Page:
Jared Kushner says he 'doesn't know' of anyone in Trump White House who colluded with Russia

‘All of my actions were proper and occurred in the normal course of events of a very unique campaign’

Andrew Buncombe
New York
Monday 24 July 2017 18:20
Comments
Jared Kushner says he had no improper conduct with Russian officials after appearing before Senate

One of Donald Trump’s most trusted advisors emerged from more than two hours of questioning by senate investigators to insist he had not colluded with Russia and knew of no-one in the White House who had.

Jared Kushner, the President’s son-in-law and the latest senior member of his team to become caught up in the controversy over alleged links with Moscow, spent the morning behind closed doors answering questions from members of the Senate Intelligence Committee.

Before appearing, Mr Kushner had issued an 11-page statement in which he denied having colluded with Russia to try and influence the presidential election. He also defended four meetings he held with Russian officials, including one with a Kremlin-linked Russian lawyer that he attended with Donald Trump Jr, the President's eldest son, and campaign manager Paul Manafort, in order to try and obtain incriminating material on Hillary Clinton.

When he left Capitol Hill, Mr Kushner ignored shouted questions from reporters. But 45 minutes later, he appeared outside the White House to read brief remarks on which the media immediately leapt.

“Since the first questions were raised in March, I have been consistent in saying, I was eager to share any information I had with the investigating bodies, and I've done so today. The record and documents I have voluntarily provided will show that all of my actions were proper and occurred in the normal course of events of a very unique campaign,” he said.

"Let me be very clear. I did not collude with Russia, nor do I know of anyone else in the campaign who did so. I had no improper contacts. I have not relied on Russian funds for my businesses. I have been fully transparent in providing all requested information."

There are few people within the President’s inner circle who are trusted more than Mr Kushner, whose background is also in real estate rather than politics. Married to Mr Trump’s daughter Ivanka, Mr Kushner has emerged as an increasingly important person during Mr Trump’s campaign for the presidency.

Bush's CIA director: Jared Kushner's dealings with Russia could be espionage

After his surprise victory, Mr Kushner was persuaded to stay on and take a job in the White House, where he was obliged to become a federal employee to get around anti-nepotism rules. Mr Trump has tasked him with everything from improving relations with China to achieving a peace deal for the Middle East.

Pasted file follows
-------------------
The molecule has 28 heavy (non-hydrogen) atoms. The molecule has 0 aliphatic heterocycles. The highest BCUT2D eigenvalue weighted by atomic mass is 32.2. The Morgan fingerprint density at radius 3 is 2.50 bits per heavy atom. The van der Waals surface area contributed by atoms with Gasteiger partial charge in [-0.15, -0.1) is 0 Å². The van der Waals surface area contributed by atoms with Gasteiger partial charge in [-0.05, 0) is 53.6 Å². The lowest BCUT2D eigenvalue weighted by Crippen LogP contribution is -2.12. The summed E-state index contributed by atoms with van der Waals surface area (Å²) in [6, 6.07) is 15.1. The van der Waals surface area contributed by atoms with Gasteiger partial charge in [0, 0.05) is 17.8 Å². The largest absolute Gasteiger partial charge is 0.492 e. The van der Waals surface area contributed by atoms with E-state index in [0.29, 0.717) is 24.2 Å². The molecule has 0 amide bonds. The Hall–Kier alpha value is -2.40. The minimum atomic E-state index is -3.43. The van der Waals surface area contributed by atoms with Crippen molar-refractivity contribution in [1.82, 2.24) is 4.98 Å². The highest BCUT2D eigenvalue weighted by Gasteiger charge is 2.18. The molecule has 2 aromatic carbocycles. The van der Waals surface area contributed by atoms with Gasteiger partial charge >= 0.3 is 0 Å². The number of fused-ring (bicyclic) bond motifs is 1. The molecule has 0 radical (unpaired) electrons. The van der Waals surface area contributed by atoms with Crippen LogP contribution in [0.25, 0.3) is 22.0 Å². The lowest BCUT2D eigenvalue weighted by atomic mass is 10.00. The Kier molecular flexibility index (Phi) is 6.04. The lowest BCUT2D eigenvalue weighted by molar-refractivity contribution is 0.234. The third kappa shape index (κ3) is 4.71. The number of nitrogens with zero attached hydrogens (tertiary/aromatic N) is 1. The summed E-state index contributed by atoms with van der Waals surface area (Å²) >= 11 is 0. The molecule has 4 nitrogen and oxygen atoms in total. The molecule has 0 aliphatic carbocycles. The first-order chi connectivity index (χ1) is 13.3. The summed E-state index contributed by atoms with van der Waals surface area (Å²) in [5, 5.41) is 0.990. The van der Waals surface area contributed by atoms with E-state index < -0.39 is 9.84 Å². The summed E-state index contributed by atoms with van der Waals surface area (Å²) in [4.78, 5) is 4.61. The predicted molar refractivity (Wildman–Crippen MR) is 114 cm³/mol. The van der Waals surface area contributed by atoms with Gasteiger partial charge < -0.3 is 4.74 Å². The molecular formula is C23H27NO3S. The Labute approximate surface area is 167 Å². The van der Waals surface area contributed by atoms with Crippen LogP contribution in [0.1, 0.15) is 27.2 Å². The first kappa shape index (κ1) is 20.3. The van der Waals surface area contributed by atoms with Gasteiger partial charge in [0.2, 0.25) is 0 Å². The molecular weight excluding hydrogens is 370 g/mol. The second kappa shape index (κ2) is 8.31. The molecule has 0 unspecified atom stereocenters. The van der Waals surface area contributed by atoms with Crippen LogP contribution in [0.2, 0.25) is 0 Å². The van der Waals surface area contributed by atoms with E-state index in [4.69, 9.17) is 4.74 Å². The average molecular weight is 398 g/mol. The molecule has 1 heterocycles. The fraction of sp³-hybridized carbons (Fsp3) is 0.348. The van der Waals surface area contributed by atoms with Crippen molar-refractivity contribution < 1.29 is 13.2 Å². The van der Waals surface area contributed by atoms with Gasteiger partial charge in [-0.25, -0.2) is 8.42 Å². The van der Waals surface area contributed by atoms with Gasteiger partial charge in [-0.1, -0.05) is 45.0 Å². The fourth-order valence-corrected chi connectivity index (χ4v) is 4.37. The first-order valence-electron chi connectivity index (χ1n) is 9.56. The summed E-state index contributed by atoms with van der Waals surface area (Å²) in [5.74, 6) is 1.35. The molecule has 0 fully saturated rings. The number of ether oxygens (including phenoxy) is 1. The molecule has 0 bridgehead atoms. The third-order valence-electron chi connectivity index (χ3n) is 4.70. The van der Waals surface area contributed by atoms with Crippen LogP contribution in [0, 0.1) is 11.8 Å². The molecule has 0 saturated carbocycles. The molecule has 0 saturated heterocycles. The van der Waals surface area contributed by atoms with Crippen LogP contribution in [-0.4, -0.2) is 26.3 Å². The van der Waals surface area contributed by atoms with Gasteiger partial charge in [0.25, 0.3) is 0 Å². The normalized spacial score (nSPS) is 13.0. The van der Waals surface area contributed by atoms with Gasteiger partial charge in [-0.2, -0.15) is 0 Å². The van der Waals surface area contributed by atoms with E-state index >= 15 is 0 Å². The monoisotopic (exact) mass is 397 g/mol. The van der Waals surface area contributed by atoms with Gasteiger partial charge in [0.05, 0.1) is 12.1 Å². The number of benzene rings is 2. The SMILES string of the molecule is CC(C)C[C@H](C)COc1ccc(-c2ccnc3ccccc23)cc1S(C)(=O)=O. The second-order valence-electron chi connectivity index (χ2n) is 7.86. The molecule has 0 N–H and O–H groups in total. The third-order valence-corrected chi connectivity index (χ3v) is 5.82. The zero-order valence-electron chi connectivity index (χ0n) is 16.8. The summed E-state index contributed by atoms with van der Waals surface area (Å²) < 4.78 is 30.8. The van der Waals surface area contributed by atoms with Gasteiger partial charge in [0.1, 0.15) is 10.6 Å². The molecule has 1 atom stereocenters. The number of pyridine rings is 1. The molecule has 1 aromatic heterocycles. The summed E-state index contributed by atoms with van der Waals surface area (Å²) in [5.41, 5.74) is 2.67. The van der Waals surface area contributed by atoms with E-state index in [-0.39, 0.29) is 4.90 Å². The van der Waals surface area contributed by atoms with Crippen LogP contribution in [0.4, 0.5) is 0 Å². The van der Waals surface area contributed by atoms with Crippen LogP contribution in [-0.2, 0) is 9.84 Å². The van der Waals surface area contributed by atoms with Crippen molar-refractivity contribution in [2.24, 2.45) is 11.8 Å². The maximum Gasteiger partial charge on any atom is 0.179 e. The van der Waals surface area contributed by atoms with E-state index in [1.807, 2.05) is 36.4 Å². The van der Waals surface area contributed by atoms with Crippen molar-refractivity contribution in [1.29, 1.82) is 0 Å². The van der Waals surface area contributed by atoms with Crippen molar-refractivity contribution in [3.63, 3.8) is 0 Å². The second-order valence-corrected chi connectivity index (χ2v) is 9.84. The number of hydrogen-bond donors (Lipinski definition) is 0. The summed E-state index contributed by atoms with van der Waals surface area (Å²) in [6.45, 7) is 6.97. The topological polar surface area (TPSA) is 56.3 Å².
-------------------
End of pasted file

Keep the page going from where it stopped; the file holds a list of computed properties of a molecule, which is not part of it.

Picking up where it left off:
Mr Kushner was asked to testify on Capitol Hill, where he reportedly spoke while not under oath, following controversy about a meeting with Russian lawyer Natalia Veselnitskaya, which he participated in at the invitation of Mr Trump Jr and Paul Manafort. Mr Kushner said he had asked an assistant to call him in order to give him an excuse to leave the meeting in June last year after about ten minutes.

Mr Trump Jr admitted he had agreed to the meeting after an intermediary told him the lawyer had information about Ms Clinton that the Trump campaign could use. Ms Veselnitskaya has denied both working for the Kremlin or offering such information, and Mr Trump Jr has said she provided him with no such material.

Mr Kushner’s statement provided the details of four meetings with Russian officials that he was aware of, including the meeting with Ms Veselnitskaya.

Among the other meetings was one brief interaction with Russian Ambassador Sergey Kislyak in April last year at a Washington hotel where Mr Trump was making a campaign speech. Mr Kushner said he shook hands with the dignitaries at the reception.

“The ambassadors also expressed interest in creating a positive relationship should we win the election … Each exchange lasted less than a minute,” he said.

Register for free to continue reading

Registration is a free and easy way to support our truly independent journalism

By registering, you will also enjoy limited access to Premium articles, exclusive newsletters, commenting, and virtual events with our leading journalists

Already have an account? sign in

By clicking ‘Register’ you confirm that your data has been entered correctly and you have read and agree to our Terms of use, Cookie policy and Privacy notice.

This site is protected by reCAPTCHA and the Google Privacy policy and Terms of service apply.

Join our new commenting forum

Join thought-provoking conversations, follow other Independent readers and see their replies

Comments

Thank you for registering

Please refresh the page or navigate to another page on the site to be automatically logged inPlease refresh your browser to be logged in